Concert Review: Wu-Tang Clan at Bingemans On The Grand in Kitchener, ON

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The legendary Wu-Tang Clan has reunited once again for their 25th Anniversary Tour, celebrating the 25 years since they released one of Hip-Hop’s most iconic masterpieces, Enter The Wu-Tang (36 Chambers). It’s been 25 years of consistent musical output from one of Hip-Hop’s greatest groups, as not one year has gone by since where they haven’t released a new album either from one of the ten members as solo artists, or as a collective. While they’ve had varying levels of fame over the years, their influence remains strong, as they’ve been able to headline world-class Hip-Hop festivals around the world on this tour, with all nine living members dedicated to this celebration of Hip-Hop excellence.

For the sole stop in Ontario, Canada on this tour, Wu-Tang would be heading to Bingemans On The Grand in Kitchener, as opposed to the obvious big-city choice of Toronto. Being an hour and a half drive outside of both Toronto and London, it meant only the most dedicated fans from those cities would be making the trek to see the Clan. The venue itself was an open field just off of the Grand River, located next to a water park and the largest Boston Pizza location in Ontario.

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We showed up shortly after the gates opened and got to explore the festival grounds before the show got started. There was already a long line to check out the merch booth, which featured customized shirts and hats incorporating the Toronto skyline into the iconic Wu-Tang logo, as well as merch for supporting artist Robbie G, who co-booked this show through his R-Evolution Media Studio company (along with Cabin Media Entertainment). The line to buy merch would stay long for most of the early evening, but whether or not fans bought the customized Toronto Wu-merch, there was plenty of Wu-Tang clothing already being worn; it’s a sight to see so many dedicated fans all rocking similar merch. Some fans dug deep with Czarface, GZA, Method Man or Ghostface gear, but it was a rarity to see someone without some sort of Wu-Tang clothing.

We found the beer carts served nothing but local beer from the Waterloo Brewing Company, which we learned was Ontario’s first craft brewer and that they were located just across the street. After trying their delicious IPA and Amber Ale, I found this was much more preferred to the basic Budweisers you find at most Toronto concerts. We also found that the food trucks and port-o-potty washrooms were at the far back end of the field, outside the reach of the stage’s sound system. For non-VIPs, getting food, drink or using the washroom meant walking all the way back up the hill and potentially losing your spot up front. I would later use my media pass to get into the VIP washrooms near the stage and avoid walking back all this way.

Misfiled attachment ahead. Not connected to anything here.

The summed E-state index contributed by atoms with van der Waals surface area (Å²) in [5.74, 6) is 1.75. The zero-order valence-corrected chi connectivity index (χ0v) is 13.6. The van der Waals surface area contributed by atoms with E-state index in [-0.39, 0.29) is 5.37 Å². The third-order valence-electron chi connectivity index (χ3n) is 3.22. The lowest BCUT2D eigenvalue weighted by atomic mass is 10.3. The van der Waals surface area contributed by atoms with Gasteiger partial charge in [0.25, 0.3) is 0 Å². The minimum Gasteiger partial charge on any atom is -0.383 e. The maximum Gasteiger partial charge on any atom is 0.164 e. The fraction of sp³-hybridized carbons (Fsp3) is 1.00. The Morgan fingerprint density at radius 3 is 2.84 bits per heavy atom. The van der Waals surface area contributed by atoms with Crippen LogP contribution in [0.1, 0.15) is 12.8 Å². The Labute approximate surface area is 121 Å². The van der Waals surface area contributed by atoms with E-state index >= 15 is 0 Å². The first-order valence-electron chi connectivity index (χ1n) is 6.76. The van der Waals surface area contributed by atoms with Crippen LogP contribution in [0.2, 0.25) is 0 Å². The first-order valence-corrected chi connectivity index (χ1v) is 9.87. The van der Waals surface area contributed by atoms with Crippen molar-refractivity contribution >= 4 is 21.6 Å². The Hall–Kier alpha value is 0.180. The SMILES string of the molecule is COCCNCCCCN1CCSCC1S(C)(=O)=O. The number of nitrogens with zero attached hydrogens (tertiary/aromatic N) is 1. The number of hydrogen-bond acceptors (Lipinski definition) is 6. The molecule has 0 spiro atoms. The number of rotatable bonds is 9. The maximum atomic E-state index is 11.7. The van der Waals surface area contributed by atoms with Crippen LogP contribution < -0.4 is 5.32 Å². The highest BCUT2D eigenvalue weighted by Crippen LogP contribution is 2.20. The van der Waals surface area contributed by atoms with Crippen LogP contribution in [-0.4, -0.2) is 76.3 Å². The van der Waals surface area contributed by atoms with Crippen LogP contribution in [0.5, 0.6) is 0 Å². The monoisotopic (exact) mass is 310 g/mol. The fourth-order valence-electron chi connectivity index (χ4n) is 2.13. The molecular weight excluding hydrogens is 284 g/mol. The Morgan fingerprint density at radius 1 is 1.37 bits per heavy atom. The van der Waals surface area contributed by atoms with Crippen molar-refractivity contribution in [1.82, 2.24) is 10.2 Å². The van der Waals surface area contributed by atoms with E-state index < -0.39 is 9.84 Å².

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Guelph MC Robbie G eventually came out to get the show started, playing both host and opening artist. He set things off by bringing out the 2015 DMC World DJ Champion, DJ Vekked. Vekked took over the stage, masterfully cutting up some vocal samples, and blew minds by bringing out a turntable-guitar combo I had never seen before. Robbie G then returned and started performing his own songs, getting the crowd to bob their heads to the Boom Bap cut, “Rope-A-Dope.”

Always involved in growing the Canadian music scene, Robbie G mentioned the upcoming Merkules tour he’ll be involved in while performing their collaboration together, “Nothin’ To Do With Me.” He then brought out special guest Mansuki, and together they performed the single off of Robbie G’s latest Fire album, “Incredible.” To close things out, DJ Vekked skillfully blended together a medley of Wu-Tang beats for Robbie G to freestyle off the top to, and of course he killed it. This may very well be the biggest concert Robbie G has ever booked, and he definitely made sure to showcase his skills as an MC to the Wu-Tang fans.

Next up would be an artist I hadn’t seen perform in a long time, but was there for Wu-Tang’s 20th Anniversary show at Toronto’s Kool Haus back in 2013, Peter Jackson. While I wasn’t familiar with the songs, I could tell Peter Jackson’s style has evolved, adding a bit of a Drake influence to his sound. Midway through his set, he brought out another special guest who was also at that 2013 show in Toronto, Gangis Khan a.k.a. Camoflauge. I hadn’t seen Camo perform in years either, but the Scarborough veteran got a good reaction from the crowd with his verses. Unlike previous Wu-Tang shows, the wait to see the headliners hit the stage wouldn’t be too long, as DJ Mathematics got set up and the show got started right around 10pm.

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The way Wu-Tang Clan starts their shows is always interesting. I’ve seen them jump right into the 36 Chambers album, coming out one at a time to “Bring Da Ruckus,” and most recently I’ve seen them all rush the stage at once and start with “Triumph.” This time would be a lot more organized and structured; The Abbot RZA came out holding a bottle of champagne, and he’d introduce his Wu-Tang brethren one at a time. He first brought out Inspectah Deck, and played hypeman as Deck rapped his verse from “Lesson Learn’d” off of Wu-Tang’s most recent compilation album, The Saga ContinuesRZA then introduced U-God, who came out and performed his 1999 solo track from the PlayStation video game Wu-Tang: Shaolin Style, “Rumble.” Next to come out would be Masta Killa performing “One Blood Under W,” followed by Cappadonna with his verse from “Winter Warz,” DJ Mathematics lacing Capp with a medley of beats to flow over.